Davy and the Goblin/Chapter XII

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Chapter XII. A Whale in a Waistcoat.

Davy rushed up to the clock, and, pulling open the little door in the front of it, looked inside. To his great disappointment the Goblin had again disappeared, and there was a smooth, round hole running down into the sand, as though he had gone directly through the beach. He was listening at this hole, in the hope of hearing from the Goblin, when a voice said, “I suppose that’s what they call going into the interior of the country;” and, looking up, he saw the Hole-keeper sitting on a little mound in the sand, with his great book in his lap.

The little man had evidently been having a hard time since Davy had seen him. His complexion had quite lost its beautiful transparency, and his jaunty little paper tunic was sadly rumpled, and, moreover, he had lost his cocked hat. All this, however, had not at all disturbed his complacent conceit; he was, if anything, more pompous than ever.

“How did you get here?” asked Davy, in astonishment.

“I’m banished,” said the Hole-keeper, cheerfully. “That’s better than being boiled, any day. Did you give Robinson my letter?”

“Yes, I did,” said Davy, as they walked along the beach together; “but I got it very wet coming here.”

“That was quite right,” said the Hole-keeper. “There’s nothing so tiresome as a dry letter. Well, I suppose Robinson is expecting me by this time, isn’t he?”

“I don’t know, I’m sure,” said Davy. “He didn’t say that he was expecting you.”

“He must be,” said the Hole-keeper, positively. “I never even mentioned it in my letter; so, of course, he’ll know I’m coming. By the way,” he added, hurriedly opening his book, and staring anxiously at one of the blank pages, “there isn’t a word in here about Billyweazles. This place must be full of ’em.”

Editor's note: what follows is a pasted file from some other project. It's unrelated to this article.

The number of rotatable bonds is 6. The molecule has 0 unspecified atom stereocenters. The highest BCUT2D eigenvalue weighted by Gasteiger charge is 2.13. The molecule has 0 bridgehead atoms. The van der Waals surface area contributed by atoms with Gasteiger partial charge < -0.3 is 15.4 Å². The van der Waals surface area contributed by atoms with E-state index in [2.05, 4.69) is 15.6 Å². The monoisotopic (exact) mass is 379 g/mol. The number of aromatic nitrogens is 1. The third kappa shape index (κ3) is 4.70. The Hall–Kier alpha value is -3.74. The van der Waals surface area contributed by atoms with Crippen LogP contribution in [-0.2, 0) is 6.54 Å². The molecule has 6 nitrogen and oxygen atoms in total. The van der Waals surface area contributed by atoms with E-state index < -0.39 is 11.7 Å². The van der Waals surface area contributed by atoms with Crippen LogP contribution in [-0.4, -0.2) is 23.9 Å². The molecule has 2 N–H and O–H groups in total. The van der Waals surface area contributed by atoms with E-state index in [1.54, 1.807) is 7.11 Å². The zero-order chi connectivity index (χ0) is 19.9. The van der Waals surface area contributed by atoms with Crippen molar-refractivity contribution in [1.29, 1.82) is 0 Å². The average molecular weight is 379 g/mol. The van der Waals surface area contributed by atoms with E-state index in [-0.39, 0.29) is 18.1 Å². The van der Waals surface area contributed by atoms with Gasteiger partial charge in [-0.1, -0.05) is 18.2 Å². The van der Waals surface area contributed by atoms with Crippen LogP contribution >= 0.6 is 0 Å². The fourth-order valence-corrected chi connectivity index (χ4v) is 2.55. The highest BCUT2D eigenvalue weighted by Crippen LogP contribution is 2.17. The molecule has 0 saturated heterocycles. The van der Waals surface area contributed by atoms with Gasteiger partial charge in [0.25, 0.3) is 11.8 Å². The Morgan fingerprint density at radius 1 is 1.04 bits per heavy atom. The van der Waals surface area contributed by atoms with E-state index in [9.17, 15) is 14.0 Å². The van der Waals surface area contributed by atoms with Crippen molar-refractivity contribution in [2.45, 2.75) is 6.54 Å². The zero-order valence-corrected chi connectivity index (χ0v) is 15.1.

“What are they?” said Davy.

“They’re great pink birds, without any feathers on ’em,” replied the Hole-keeper, solemnly. “And they’re particularly fond of sugar. That’s the worst thing about ’em.”

“I don’t think there’s anything very wicked in that,” said Davy.

“Oh! of course you don’t,” said the Hole-keeper, fretfully. “But you see I haven’t any trowsers on, and I don’t fancy having a lot of strange Billyweazles nibbling at my legs. In fact, if you don’t mind, I’d like to run away from here.”

“Very well,” said Davy, who was himself beginning to feel rather nervous about the Billyweazles, and accordingly he and the Hole-keeper started off along the beach as fast as they could run.

Presently the Hole-keeper stopped short and said, faintly, “It strikes me the sun is very hot here.”

The sun certainly was very hot, and Davy, looking at the Hole-keeper as he said this, saw that his face was gradually and very curiously losing its expression, and that his nose had almost entirely disappeared.

“What’s the matter?” inquired Davy, anxiously.

“The matter is that I’m going back into the raw material,” said the Hole-keeper, dropping his book, and sitting down helplessly in the sand. “See here, Frinkles,” he continued, beginning to speak very thickly; “wrap me up in my shirt and mark the packish distingly. Take off shir quigly!” and Davy had just time to pull the poor creature’s shirt over his head and spread it quickly on the beach, when the Hole-keeper fell down, rolled over upon the garment, and, bubbling once or twice, as if he were boiling, melted away into a compact lump of brown sugar.

Davy was deeply affected by this sad incident, and, though he had never really liked the Hole-keeper, he could hardly keep back his tears as he wrapped up the lump in the paper shirt and laid it carefully on the big book. In fact, he was so disturbed in his mind that he was on the point of going away without marking the package, when, looking over his shoulder, he suddenly caught sight of the Cockalorum standing close beside him, carefully holding an inkstand, with a pen in it, in one of his claws.

“Oh! thank you very much,” said Davy, taking the pen and dipping it in the ink. “And will you please tell me his name?”

The Cockalorum, who still had his head done up in flannel, and was looking rather ill, paused for a moment to reflect, and then murmured, “Mark him ‘Confectionery.’”